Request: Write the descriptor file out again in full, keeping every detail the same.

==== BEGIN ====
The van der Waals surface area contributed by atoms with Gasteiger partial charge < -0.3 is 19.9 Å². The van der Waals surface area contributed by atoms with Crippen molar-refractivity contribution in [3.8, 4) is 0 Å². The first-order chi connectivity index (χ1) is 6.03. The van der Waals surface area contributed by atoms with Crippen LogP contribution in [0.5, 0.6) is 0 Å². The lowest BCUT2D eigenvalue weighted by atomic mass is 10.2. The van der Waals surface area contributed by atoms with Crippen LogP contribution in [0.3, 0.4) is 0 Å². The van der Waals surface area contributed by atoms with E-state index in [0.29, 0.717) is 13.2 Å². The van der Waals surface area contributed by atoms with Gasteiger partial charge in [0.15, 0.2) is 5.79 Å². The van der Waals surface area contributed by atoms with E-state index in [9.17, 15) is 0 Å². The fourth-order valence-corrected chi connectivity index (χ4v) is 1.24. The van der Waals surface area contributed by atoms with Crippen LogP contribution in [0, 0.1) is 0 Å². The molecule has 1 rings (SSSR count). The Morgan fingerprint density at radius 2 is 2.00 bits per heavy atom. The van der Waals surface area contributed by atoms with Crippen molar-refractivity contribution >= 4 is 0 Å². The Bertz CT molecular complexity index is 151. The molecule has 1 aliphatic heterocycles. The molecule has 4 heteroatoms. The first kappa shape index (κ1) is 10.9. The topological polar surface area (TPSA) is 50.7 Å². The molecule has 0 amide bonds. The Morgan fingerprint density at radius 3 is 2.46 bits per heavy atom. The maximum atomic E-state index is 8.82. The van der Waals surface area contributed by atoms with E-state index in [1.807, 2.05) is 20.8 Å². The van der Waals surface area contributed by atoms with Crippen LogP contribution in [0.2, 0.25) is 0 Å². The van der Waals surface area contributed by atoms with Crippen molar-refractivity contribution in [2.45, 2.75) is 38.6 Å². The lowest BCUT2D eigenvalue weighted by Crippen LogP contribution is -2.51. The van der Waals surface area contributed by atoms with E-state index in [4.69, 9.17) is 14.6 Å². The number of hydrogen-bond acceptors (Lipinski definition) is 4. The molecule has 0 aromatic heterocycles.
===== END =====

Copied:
The van der Waals surface area contributed by atoms with Gasteiger partial charge < -0.3 is 19.9 Å². The van der Waals surface area contributed by atoms with Crippen molar-refractivity contribution in [3.8, 4) is 0 Å². The first-order chi connectivity index (χ1) is 6.03. The van der Waals surface area contributed by atoms with Crippen LogP contribution in [0.5, 0.6) is 0 Å². The lowest BCUT2D eigenvalue weighted by atomic mass is 10.2. The van der Waals surface area contributed by atoms with Crippen LogP contribution in [0.3, 0.4) is 0 Å². The van der Waals surface area contributed by atoms with E-state index in [0.29, 0.717) is 13.2 Å². The van der Waals surface area contributed by atoms with Gasteiger partial charge in [0.15, 0.2) is 5.79 Å². The van der Waals surface area contributed by atoms with E-state index in [9.17, 15) is 0 Å². The fourth-order valence-corrected chi connectivity index (χ4v) is 1.24. The van der Waals surface area contributed by atoms with Crippen LogP contribution in [0, 0.1) is 0 Å². The molecule has 1 rings (SSSR count). The Morgan fingerprint density at radius 2 is 2.00 bits per heavy atom. The van der Waals surface area contributed by atoms with Crippen molar-refractivity contribution >= 4 is 0 Å². The Bertz CT molecular complexity index is 151. The molecule has 1 aliphatic heterocycles. The molecule has 4 heteroatoms. The first kappa shape index (κ1) is 10.9. The topological polar surface area (TPSA) is 50.7 Å². The molecule has 0 amide bonds. The Morgan fingerprint density at radius 3 is 2.46 bits per heavy atom. The maximum atomic E-state index is 8.82. The van der Waals surface area contributed by atoms with E-state index in [1.807, 2.05) is 20.8 Å². The van der Waals surface area contributed by atoms with Crippen LogP contribution in [0.2, 0.25) is 0 Å². The van der Waals surface area contributed by atoms with Crippen molar-refractivity contribution in [2.45, 2.75) is 38.6 Å². The lowest BCUT2D eigenvalue weighted by Crippen LogP contribution is -2.51. The van der Waals surface area contributed by atoms with E-state index in [4.69, 9.17) is 14.6 Å². The number of hydrogen-bond acceptors (Lipinski definition) is 4. The molecule has 0 aromatic heterocycles.